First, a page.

Children (or adults!) with mood or behaviour issues need to get enough protein in their diet.  Ideally, there should be some protein at every meal or snack.  That doesn’t mean eating meat 5 times a day, it’s just a matter of being mindful to include some high protein foods such as nuts, legumes or eggs.

So why is this protein so important?

There are a few reasons why this protein is useful.

Blood sugar

Eating protein with a carbohydrate will lower the glycaemic load of the carbohydrates.  Fluctuating blood sugar due to eating high glycaemic index foods will affect a child’s mood, behaviour and IQ.  Sugars and starches are quickly broken down to glucose during digestions and absorbed into the blood stream, giving a sudden burst of energy.  The higher the glycaemic load of the meal, the greater the fluctuation in blood sugar.

Neurotransmitters.  These are the chemical messengers in the brain and have a huge influence on things like mood and behaviour.  To make neurotransmitters, you need amino acids.  Amino acids come from protein.  So if your child isn’t eating enough protein, they won’t be able to make enough neurotransmitters.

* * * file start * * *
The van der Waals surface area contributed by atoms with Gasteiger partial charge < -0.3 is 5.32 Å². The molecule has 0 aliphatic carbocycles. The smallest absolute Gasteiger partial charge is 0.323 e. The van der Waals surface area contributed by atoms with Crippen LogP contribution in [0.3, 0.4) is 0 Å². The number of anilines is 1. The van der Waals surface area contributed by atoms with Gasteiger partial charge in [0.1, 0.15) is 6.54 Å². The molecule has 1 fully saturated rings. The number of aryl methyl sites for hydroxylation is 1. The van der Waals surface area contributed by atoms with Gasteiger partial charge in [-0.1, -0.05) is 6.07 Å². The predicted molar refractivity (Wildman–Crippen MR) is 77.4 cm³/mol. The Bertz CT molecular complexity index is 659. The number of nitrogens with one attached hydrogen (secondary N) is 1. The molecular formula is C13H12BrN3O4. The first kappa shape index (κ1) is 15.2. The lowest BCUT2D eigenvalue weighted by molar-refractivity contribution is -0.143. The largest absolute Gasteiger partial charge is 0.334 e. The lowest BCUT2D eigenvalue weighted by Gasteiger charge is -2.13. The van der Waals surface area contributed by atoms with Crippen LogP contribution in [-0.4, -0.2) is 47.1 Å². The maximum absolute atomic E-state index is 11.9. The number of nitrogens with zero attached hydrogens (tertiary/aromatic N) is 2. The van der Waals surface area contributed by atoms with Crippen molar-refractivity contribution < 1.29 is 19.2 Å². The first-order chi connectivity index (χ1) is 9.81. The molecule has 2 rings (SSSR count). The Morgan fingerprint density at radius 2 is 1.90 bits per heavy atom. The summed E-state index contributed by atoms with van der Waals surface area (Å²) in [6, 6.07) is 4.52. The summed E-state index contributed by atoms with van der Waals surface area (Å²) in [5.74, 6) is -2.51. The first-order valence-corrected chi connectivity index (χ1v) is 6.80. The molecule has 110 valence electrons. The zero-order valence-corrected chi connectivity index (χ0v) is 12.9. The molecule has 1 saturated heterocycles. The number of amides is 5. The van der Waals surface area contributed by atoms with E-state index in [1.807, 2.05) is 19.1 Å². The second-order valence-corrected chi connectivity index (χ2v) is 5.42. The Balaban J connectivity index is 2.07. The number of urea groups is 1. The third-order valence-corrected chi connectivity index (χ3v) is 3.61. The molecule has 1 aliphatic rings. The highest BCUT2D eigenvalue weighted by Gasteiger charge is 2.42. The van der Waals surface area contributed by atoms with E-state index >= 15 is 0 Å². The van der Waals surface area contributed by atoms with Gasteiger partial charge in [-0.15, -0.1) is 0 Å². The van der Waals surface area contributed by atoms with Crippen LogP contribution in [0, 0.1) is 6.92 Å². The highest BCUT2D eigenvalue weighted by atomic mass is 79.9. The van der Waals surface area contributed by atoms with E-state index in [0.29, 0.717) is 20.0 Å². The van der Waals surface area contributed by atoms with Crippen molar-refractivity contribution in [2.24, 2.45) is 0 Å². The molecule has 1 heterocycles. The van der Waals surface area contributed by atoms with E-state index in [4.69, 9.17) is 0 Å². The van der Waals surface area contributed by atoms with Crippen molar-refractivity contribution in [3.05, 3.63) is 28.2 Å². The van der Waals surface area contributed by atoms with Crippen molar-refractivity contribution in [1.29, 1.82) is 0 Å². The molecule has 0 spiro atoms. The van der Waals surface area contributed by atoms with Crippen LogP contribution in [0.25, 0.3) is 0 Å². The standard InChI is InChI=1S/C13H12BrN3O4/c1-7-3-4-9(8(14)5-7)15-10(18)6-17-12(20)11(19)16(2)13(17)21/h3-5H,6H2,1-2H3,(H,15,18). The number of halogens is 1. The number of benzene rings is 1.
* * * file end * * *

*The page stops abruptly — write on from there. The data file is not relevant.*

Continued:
Serotonin is one of these really important neurotransmitters.  It has a big impact on mood and sleep, and it is made from the amino acid tryptophan.

Eating lots of protein rich foods such as these will help you make enough serotonin:

  • fish
  • turkey
  • chicken
  • cheese
  • beans
  • tofu
  • eggs

If you child already is low in serotonin, either because they aren’t eating enough protein, or because they are always stressed, they may need a supplement.

A perpetually stressed child, or one with a chronic infection won’t make serotonin efficiently, so finding ways to help the child relax and treating infections are important too.  A great way to see if your child isn’t making serotonin well is to do an Organic Acids Test (OAT).

A child with a serotonin deficiency will tend towards:

  • depression (especially in winter)
  • social anxiety
  • aggression
  • obsessive compulsive disorder
  • carbohydrate cravings
  • constipation

Another important neurotransmitter is dopamine.  If a child doesn’t have enough dopamine they will have addictive tendencies, restless legs, be unmotivated, have dull dreams and be forgetful.

To boost dopamine, and therefore boost focus and motivation, kids need to eat foods high in the amino acid tyrosine.

This can be found in these protein rich foods:

  • almonds
  • eggs
  • fish
  • chicken

Satiation

Protein fills you up more than carbohydrates do, which means eating protein helps you manage your weight.  This means your child won’t reach for snacks as often, which is a great thing to help avoid artificial additive and junk foods.